Monitor Calibration A Most Important Step To Great Prints
AuthorTopic: Monitor Calibration A Most Important Step To Great Prints Read 133 Times
ParticipantPosts: 19New Article Announcements & Discussionson: August 5, 2022 at 6:48 am
Thanks for this very informative walkthrough video.
We have an M1 Mac which is used for LR and PS and lots of other things, like Word, Excel, Powerpoint, etc. You commented, Kevin, that Mac monitors tend to be bright and that the calibration may darken the screen. We like the screen as supplied for non-photo work, so I was not sure about darkening the screen. I have not calibrated the monitor since buying the computer, and have relied on looking at the histogram and soft proofing before printing. I now know from what you showed that the profile can easily be changed in System Preferences, so will get the calibrator you used in the video and change to that profile when using LR and PS, PTGui and Helicon Focus. When finished I will revert to the iMac default profile.
My concern has gone away; thanks.
Silver MemberPosts: 1071Re: Monitor Calibration A Most Important Step To Great PrintsReply #1 on: August 5, 2022 at 8:17 am
That is what I tend to do on my machines in my home office.. Run them a bit brighter but then pull back the brightness when switching to doing images. YOu can leave the new calibration file running but just adjust the brightness. Remember where the calibration brightness is though so you can turn it down when you are going to be working on photos,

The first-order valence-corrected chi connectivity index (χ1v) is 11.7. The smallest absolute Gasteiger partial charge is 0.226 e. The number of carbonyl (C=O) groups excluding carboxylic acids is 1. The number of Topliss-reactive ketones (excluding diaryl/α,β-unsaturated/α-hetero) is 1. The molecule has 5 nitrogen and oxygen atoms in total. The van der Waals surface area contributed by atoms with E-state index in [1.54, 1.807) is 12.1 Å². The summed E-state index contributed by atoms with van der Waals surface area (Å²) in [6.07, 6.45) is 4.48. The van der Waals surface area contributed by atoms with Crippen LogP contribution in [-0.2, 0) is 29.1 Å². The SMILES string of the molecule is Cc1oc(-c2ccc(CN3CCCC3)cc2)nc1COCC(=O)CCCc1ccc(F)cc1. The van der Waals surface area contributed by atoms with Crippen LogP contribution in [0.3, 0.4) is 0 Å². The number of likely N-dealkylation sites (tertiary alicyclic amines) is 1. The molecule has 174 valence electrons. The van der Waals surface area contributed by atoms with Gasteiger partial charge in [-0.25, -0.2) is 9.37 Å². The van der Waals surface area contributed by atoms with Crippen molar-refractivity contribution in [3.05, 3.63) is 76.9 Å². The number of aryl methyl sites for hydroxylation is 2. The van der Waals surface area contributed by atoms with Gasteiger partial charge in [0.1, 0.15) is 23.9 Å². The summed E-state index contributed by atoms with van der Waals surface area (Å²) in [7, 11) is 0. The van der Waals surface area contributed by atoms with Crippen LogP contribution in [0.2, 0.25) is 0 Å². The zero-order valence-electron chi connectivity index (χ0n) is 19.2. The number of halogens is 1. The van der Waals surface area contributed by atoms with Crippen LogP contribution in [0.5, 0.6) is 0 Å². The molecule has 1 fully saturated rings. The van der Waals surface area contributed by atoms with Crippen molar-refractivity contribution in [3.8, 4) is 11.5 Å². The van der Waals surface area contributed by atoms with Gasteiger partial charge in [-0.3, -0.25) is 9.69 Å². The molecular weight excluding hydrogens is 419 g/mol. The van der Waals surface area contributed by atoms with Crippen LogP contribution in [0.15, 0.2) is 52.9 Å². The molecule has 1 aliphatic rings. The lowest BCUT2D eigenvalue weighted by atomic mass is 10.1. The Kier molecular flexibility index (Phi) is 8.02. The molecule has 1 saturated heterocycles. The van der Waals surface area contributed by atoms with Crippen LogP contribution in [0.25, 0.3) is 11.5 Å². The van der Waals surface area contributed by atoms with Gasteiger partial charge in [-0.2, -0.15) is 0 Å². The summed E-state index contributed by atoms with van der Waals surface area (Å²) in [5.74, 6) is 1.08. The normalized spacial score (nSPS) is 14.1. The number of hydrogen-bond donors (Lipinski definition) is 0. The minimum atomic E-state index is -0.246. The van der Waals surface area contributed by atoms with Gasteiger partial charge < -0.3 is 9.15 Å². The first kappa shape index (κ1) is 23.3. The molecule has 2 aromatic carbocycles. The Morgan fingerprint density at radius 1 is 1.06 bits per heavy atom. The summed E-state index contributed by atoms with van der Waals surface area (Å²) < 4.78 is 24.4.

The new MAcBook Pro has its own screen calibrations and I select the one for photos and turn down the brightness a bit. I only use this Macbook screen in the field when traveling. So, I always come home and plug it into calibrated monitors (a Ben Q 32) and then fine tune everything there.
CEO & Publisher of PhotoPXL.com and Rockhopperworkshops.com
ParticipantPosts: 294Re: Monitor Calibration A Most Important Step To Great PrintsReply #2 on: August 5, 2022 at 1:42 pm
Switching the Display profiles isn’t enough! You need the profile to reflect the current calibration of the display conditions. That’s the job of any ICC profile.
The beauty of smart, reference display systems like those from Eizo and NEC/SpectraView is you can have any number of calibrations for your needs (think multiple print conditions) and switch on the fly both the calibration and its resulting profiles. The calibration takes place in the panels and the panels electronics then load what calibration targets you’ve measured, and its associated display profile.
Author “Color Management for Photographers" & "Photoshop CC Color Management" (pluralsight.com)”
ParticipantPosts: 19Re: Monitor Calibration A Most Important Step To Great PrintsReply #3 on: August 6, 2022 at 2:34 am
I agree with you, but, in my situation, it is a case of can I justify the expense. I do not do enough prints that require critical appraisal, nor do I have the space for a second monitor, so will pass on a reference display.
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